The Wilkins family admits that Katie had drug problems in the past, but insists she was clean for more than a year when she died and had recently graduated with honors from a college in Orange County and was working successfully as a graphic artist. The Wilkins family believes the coroner’s finding supports their contention that Chris Benton forcibly injected the heroin into Katie.

“The injection marks were on Katie’s right arm. Katie was right-handed,” says her mother, Diane Wilkins. “That makes self-administration of these drugs very unlikely. She just wouldn’t have injected into her right arm.”

O’Quinn agrees that it is “very unlikely” that Wilkins would have injected drugs into her right arm. But, he says, “We can’t prove it, and it is not physically impossible to do. So it’s not something we can take to the DA.”

When asked if Benton was tested for drugs at the time of his arrest Thursday and if that could have any bearing on the investigation of Wilkins’s death, O’Quinn said no.

“Chris’s arrest had to do with criminal threats and with possession of a firearm and not with being under the influence,” he says. “The only mandated drug testing that can be done upon arrest is if the arrest involves possession of narcotics and or suspicion of being under the influence at the time of arrest.”

“The injection marks were on Katie’s right arm. Katie was right-handed,” says her mother, Diane Wilkins.

O’Quinn says Benton’s arrest does not really help the Wilkins investigation other than providing him with a known location for Chris so he could interview him.

“The Wilkins case is a difficult and troubling one for us in law enforcement,” O’Quinn says. “A lot of wrong occurred that night, and we have our suspicions about what really happened. But Chris isn’t talking, and he is in jail for another crime, not this one.”

What troubles the Wilkins family most, says Rob Wilkins, is their belief that Chris could have saved Katie’s life. “We have a table and some chairs set up in the garage where Katie’s body was discovered, and there is a phone right there,” Rob Wilkins says. “If he (Benton) had just taken a minute to call 911, even anonymously, he could have potentially saved her.”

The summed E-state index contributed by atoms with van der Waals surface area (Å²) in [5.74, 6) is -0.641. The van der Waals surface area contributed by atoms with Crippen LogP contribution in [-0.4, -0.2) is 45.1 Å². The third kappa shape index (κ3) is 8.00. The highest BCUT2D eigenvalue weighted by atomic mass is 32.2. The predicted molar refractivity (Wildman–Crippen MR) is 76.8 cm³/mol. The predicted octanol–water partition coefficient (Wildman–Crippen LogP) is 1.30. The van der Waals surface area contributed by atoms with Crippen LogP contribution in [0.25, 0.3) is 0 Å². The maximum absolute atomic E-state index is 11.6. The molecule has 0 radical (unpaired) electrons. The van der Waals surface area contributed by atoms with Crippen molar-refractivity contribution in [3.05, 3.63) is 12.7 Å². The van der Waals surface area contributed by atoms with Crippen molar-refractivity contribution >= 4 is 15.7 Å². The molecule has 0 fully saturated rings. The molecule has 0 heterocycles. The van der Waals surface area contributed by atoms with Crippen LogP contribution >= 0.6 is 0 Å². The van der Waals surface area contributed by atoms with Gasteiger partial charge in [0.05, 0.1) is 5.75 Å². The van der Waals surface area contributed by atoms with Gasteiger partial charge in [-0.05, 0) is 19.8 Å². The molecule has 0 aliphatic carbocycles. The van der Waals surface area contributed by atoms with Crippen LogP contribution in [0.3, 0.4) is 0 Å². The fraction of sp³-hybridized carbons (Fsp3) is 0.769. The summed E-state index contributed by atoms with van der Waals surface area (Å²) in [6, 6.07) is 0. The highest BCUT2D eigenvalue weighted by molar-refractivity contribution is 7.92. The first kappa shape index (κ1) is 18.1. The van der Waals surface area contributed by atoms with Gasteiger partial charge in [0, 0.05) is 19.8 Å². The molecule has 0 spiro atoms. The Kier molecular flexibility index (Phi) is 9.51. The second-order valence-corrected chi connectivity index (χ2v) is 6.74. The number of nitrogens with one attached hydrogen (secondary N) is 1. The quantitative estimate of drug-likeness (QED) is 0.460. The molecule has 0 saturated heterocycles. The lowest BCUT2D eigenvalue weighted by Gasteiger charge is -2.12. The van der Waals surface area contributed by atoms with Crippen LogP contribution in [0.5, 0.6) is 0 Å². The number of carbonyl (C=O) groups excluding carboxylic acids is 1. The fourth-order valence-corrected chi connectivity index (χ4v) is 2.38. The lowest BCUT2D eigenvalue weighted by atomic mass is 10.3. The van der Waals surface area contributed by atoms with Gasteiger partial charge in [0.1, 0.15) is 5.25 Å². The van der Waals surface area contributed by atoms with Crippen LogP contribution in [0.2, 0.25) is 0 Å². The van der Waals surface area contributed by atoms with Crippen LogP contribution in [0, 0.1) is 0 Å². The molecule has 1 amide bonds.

As for the Benton family, one has to wonder what the relationship is now between the young Benton and his parents, particularly his father, a prominent public figure in Los Angeles and devout Christian who’s been forced repeatedly to release statements to the press about his son’s bad behavior.

Andrew K. Benton, who served in 2008 as chairman of the board of directors for the American Council on Education, which oversees colleges and universities across the country, is a member of the religiously conservative Churches of Christ. He is also a retired attorney who likes to play classic-rock guitar and has been described as witty and dedicated to his students.

On Thursday, just hours after his son was taken into custody and despite the allegation that his son had just threatened him the day before, Andrew Benton found himself once again defending Chris when he released this statement to the Graphic, Pepperdine’s student newspaper:

“We love our son and, perhaps, we love him even more as a consequence of the many challenges he has faced in his life. He has made a number of harmful decisions, especially those emerging from experience with drugs and poor choices in friends. We don’t know exactly how we arrived at this point, but we are a family and we will work through it. We hope this present situation is the beginning of a new path, and we pray fervently to that end.”

Not surprisingly, the on-campus arrest has the Pepperdine community buzzing, with some calling for the resignation of Andrew Benton.

On the school newspaper’s website, a commenter named Nick Berg wrote: “As a Pepperdine Alumnus who cares deeply about the reputation of the University and the safety of Pepperdine students, I am deeply troubled that there was a criminal threat, ammunition in Christopher Benton’s car, a gun discarded on a nearby hillside, and an arrest on campus according the Los Angeles County sheriff’s spokesman. After the tragedies of Virginia Tech and Oikos University, I am horrified to think what could have occurred. That we’ve gotten to this point and that Christopher Benton was even allowed on campus is really unacceptable given his connection to the Katie Wilkins case. Frankly, I don’t want to hear about Dr. Benton’s hopes and fervent prayers for his son. I want to know that the University cares more about safeguarding the broad Pepperdine community against incidents involving gun violence than it does about the President’s son. This situation is so far out of bounds that Dr. Benton should resign as President of the university and focus on his family.”

But another commenter named Kristen Chang responded: “Dr. Benton should NOT resign as President. He’s done such a good job and he’s well-loved by all. He is not responsible for the actions of his adult son—knowing AKB (Andrew K. Benton), I’m sure he did all he could to raise his son well. But ultimately we get to make our own choices.”